Manzano, Begona Dominguez: Time Consistency of Optimal Fiscal Policies in an Endogenous Growth Model
World Conference Econometric Society, 2000, Seattle

Begona Dominguez Manzano, Universitat Autonoma de Barcelona
Time Consistency of Optimal Fiscal Policies in an Endogenous Growth Model
Session: C-6-7  Sunday 13 August 2000  by Manzano, Begona Dominguez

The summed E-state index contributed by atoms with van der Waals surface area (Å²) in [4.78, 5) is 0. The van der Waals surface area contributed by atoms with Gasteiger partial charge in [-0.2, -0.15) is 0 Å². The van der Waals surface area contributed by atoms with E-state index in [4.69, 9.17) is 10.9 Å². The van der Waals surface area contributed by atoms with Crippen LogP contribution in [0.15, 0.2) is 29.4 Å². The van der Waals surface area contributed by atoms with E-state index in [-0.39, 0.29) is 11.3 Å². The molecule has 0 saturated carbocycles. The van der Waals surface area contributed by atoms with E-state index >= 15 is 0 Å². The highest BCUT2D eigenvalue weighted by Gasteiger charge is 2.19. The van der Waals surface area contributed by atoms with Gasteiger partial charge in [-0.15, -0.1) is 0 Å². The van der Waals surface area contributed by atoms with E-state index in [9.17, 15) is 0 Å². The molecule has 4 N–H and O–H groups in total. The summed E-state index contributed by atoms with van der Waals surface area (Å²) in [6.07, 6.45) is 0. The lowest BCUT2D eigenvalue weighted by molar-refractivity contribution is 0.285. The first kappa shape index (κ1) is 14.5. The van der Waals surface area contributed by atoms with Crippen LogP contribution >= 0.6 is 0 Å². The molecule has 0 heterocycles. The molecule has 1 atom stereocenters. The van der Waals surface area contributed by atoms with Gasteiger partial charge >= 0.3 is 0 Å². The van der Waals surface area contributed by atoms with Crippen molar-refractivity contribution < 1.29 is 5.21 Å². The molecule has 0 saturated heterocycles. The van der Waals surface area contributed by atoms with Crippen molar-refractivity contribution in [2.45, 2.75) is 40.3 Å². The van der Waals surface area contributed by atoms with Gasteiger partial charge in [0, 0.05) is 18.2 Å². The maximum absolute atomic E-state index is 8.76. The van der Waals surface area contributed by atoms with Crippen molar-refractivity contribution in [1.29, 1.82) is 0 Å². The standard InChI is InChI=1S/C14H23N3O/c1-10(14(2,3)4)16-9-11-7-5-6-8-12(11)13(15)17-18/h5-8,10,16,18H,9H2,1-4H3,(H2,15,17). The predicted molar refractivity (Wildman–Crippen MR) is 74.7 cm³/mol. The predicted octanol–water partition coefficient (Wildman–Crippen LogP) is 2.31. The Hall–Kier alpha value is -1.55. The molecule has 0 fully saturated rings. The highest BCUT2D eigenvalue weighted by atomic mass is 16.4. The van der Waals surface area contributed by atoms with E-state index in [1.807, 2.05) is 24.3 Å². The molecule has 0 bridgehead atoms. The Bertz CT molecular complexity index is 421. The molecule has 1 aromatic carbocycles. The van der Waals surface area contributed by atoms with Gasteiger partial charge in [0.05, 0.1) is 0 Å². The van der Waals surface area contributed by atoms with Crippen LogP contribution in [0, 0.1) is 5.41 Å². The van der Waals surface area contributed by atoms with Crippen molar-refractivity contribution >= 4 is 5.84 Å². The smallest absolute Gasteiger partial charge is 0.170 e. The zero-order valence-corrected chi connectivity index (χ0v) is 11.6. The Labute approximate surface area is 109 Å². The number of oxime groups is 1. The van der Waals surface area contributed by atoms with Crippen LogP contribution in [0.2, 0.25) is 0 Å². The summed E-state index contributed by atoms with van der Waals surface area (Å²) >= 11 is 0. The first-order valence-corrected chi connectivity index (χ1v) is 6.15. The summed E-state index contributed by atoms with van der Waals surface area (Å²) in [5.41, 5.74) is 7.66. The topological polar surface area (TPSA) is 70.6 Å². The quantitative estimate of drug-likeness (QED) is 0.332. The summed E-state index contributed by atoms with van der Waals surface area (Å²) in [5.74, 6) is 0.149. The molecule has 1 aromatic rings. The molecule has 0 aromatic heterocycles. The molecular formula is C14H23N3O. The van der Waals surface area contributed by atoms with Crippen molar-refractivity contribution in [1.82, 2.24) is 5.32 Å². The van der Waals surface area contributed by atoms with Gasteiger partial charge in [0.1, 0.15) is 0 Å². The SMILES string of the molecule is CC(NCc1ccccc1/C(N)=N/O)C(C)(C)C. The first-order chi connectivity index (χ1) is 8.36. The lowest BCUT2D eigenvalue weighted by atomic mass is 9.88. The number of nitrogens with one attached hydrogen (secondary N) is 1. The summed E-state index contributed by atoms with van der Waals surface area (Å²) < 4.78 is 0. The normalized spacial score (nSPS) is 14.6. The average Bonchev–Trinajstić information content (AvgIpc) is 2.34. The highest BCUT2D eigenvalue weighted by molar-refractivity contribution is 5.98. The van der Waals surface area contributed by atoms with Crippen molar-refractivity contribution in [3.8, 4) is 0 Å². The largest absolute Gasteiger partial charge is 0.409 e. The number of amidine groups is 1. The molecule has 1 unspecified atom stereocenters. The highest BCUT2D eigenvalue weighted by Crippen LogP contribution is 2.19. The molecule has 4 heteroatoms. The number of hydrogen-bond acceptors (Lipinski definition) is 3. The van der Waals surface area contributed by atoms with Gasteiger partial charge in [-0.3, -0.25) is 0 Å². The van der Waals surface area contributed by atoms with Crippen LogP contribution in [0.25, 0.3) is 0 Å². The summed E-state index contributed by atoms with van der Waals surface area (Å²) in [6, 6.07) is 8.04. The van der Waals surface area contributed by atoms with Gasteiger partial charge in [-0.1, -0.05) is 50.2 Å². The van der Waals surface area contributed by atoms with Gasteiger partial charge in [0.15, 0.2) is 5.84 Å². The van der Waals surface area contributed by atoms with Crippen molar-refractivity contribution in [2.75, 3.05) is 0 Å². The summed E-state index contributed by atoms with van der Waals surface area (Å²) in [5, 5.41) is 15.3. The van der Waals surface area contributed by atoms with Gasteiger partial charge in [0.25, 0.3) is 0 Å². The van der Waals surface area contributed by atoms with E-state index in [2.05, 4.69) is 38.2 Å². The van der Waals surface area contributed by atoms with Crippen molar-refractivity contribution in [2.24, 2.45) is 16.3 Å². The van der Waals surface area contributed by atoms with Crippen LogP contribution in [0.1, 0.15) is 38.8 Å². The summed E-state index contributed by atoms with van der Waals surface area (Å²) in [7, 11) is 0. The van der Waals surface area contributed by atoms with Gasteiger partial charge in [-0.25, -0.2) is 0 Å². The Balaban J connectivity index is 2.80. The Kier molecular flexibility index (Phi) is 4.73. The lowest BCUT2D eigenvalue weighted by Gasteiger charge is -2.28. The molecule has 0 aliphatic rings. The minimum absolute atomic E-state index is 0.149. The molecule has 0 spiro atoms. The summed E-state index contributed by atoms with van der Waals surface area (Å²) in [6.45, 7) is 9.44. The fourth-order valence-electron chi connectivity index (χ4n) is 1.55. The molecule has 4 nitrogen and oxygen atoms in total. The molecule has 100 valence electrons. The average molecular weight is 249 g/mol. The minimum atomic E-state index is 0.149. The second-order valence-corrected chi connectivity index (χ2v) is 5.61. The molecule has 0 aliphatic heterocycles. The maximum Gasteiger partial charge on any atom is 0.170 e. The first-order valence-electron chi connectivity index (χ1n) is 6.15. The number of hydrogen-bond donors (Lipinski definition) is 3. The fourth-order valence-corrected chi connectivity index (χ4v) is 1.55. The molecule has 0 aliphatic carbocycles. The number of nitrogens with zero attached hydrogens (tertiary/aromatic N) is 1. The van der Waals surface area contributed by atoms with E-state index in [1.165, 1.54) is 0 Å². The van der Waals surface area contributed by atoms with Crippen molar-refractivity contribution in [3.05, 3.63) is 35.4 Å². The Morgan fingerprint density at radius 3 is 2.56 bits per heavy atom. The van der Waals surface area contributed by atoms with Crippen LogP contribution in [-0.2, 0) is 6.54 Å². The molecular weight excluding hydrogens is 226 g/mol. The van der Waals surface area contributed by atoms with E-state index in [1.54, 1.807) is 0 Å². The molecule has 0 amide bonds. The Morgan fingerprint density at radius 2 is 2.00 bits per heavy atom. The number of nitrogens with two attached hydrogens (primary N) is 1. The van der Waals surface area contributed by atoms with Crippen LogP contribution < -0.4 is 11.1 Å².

This paper investigates under which conditions we can find a policy that can be made time-consistent in an economy with both private and public capital, and how far in terms of growth and welfare this policy would be with respect to the full-commitment policy. A benevolent government chooses both public spending and taxation plans in order to maximise the welfare of the representative individual. When a full-commitment technology is assumed, the optimal policy is implementable. Nevertheless, in the absence of full-commitment, it is well known that the debt restructuring method suggested by Lucas and Stokey (1983) cannot make the optimal fiscal policy time-consistent in economies with private capital. Our results show that debt restructuring can solve the time-inconsistency problem of fiscal policy when this policy is restricted by a zero-tax rate on capital income. On the one hand, this restriction allows us to find a policy plan that is implementable and extends Lucas and Stokey's (1983) result. But on the other hand, when it is compared with the full-commitment policy, it implies a welfare loss. Studies on tax reform may give rise to the idea that this welfare loss could be large. Chari, Christiano and Kehoe (1994) showed that about 80% of welfare gains in a Ramsey system comes from high taxation on capital income. This argument raises the need for measuring the welfare differential. Then, in order to compare this policy with the one under full-commitment, we use a numerical solution method for non-linear rational expectations models, in particular the eigenvalue-eigenvector decomposition method suggested by Novales et al. (1999), which in turn is based on Sims (1998). Both models are solved and surprisingly we find that the policy under debt-commitment is quite close to the full-commitment policy both in growth and in welfare terms.
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